Louisville Magazine

AUG 2016

Louisville Magazine is Louisville's city magazine, covering Louisville people, lifestyles, politics, sports, restaurants, entertainment and homes. Includes a monthly calendar of events.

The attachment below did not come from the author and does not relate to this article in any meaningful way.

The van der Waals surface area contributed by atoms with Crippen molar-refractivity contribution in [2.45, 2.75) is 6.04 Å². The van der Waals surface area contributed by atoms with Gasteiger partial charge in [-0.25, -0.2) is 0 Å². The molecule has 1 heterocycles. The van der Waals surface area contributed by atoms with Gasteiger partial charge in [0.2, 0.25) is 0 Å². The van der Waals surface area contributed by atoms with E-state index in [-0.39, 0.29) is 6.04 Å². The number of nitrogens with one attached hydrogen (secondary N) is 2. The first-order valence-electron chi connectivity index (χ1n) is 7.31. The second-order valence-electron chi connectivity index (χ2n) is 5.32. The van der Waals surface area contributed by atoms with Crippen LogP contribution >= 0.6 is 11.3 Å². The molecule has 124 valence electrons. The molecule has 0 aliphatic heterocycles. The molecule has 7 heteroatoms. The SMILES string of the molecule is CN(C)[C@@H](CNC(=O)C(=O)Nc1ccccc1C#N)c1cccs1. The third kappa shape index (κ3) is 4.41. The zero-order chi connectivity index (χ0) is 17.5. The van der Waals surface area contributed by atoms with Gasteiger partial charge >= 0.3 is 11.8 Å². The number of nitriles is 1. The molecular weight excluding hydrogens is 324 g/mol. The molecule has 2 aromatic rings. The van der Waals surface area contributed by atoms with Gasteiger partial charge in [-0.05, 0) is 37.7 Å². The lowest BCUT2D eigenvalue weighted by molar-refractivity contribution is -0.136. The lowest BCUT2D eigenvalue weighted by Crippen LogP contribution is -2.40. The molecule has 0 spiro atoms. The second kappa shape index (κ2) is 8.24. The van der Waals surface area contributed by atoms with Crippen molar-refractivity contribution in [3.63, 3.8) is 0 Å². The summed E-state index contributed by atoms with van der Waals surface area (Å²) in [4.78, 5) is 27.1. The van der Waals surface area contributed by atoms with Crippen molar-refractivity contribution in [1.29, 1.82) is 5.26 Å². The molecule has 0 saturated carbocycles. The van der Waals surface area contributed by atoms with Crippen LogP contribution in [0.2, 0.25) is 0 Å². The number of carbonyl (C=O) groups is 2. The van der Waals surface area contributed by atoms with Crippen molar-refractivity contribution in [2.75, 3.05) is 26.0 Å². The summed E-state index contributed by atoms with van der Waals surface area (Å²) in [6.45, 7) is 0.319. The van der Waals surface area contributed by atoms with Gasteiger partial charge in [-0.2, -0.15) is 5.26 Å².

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18 LOUISVILLE MAGAZINE 8.16 THE BIT HAIKU REVIEW CITY IN A SENTENCE OVERHEARD SPACES Photos by Amber Estes Thieneman Four-year-old Pyper Buren is a walking giggle, all cute curls, smiles and energy, ready to run off onto the playground, her cane gliding in front of her — left, right, left, right, left, right. One of her instructors corrals her toward an impressive new addition to the Visually Impaired Preschool Services (VIPS ) building just to the left of the playground. It is a city block without the traffic called Mobility City. There are curbs, a crosswalk, plants, a TARC stop, parking meters and two shiny red fire hydrants. (When a VIPS student touched a hydrant for the first time after Mobility City opened, she said, "It feels so pretty.") "A lot of children will go on to rely on public transportation because they can't drive," says Heather Benson, VIPS' director of development. "So they need to know how to walk down the street safely to function as an adult. They're learning important life skills that we learned just by being able to see." Pyper stands at the crosswalk. Behind her, Maury Weedman, an orientation and mobility specialist at VIPS, reminds her to find the seam between sidewalk and street with her cane and to stand perpendicular to that. A beacon beeps next to Pyper's right ear, guiding her to the button she must press. She touches it. "Wait," a voice instructs. After a few moments: "Walk sign, Terry Lane." With that, Pyper marches into the pseudo-street with giant, confident steps. (VIPS auctioned off naming rights for the street and will do so every year as a fundraiser.) United Auto Workers- Ford Local 862's so-called "ramp team" (known for installing wheelchair ramps for those in need) built Mobility City. It took six months of planning, six weeks of construction and nearly $100,000 in donations. Before Mobility City, students from all over Kentucky and Indiana often learned to navigate streets either while out on field trips or on Goldsmith Lane, where VIPS is located off Newburg Road past the Watterson. It was a bit unnerving and required a lot of supervision. Weedman appreciates the safe space and details. For example, Mobility City has two storm drains, whose little openings can swallow canes or cause a fall. "Plus, drains can be a landmark," Weedman says. "It might be something you look for and think: Turn right. There's my front door." — Anne Marshall Does the "R" in Ramsey stand for "resign"? Striking Back? Goodbye, swimming pool. Hello there, first day of school. Well, if teachers show. "Wait, this place has a new name again?" — woman walking past Time 4 Thai (2206 Frankfort Ave.), which used to be TropicCuba, which used to be Riviera Maya Mexican, which used to be Cubana. And that's just in the past five years.

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